Efforts to at least slow deforestation around the globe got a boost at the U.N. Climate Summit on Tuesday with dozens of countries, indigenous groups and companies agreeing to a deadline for action — with one key holdout. The United States signed on to the New York Declaration of Forests, which calls for cutting the rate of loss in half by 2020 and ending losses by 2030.
There was also a new commitment to slow the clearing of forests for palm oil plantations. The CEOs of three global food companies that are leaders in palm-oil production — Cargill, Golden Agri-Resources and Wilmar — signed a pledge to work together in Indonesia and elsewhere to reform industry practices and to include third-party suppliers. The U.N. said commitments to zero deforestation involving palm oil now account for about 60 percent of the global total.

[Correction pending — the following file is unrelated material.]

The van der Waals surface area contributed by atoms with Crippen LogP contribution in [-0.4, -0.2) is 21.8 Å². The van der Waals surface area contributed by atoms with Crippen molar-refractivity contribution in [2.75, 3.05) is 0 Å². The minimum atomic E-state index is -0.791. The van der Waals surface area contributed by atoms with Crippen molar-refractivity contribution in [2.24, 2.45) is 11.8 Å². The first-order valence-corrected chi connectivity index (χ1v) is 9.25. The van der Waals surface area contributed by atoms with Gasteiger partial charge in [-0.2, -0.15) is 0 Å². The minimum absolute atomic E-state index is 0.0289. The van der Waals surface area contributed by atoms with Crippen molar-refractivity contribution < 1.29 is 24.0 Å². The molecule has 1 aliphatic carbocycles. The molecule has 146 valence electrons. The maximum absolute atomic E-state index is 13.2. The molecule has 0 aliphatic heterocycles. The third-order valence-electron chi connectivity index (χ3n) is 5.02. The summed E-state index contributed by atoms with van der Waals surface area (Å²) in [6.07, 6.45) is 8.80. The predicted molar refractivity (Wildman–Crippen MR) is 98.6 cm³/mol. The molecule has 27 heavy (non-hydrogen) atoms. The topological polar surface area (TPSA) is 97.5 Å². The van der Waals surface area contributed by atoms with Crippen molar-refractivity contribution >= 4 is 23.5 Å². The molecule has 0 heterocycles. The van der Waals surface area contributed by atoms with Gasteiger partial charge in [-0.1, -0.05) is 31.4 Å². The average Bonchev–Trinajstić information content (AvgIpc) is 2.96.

But there was a big hole in the deforestation effort: Brazil Environment Minister Izabella Teixeira told The Associated Press that her country wouldn’t sign the forest declaration because it hadn't been consulted. Brazil’s management of the huge Amazon forest is a key to reining in deforestation. Brazil’s rate has fallen 79 percent over the past decade although it rose last year.
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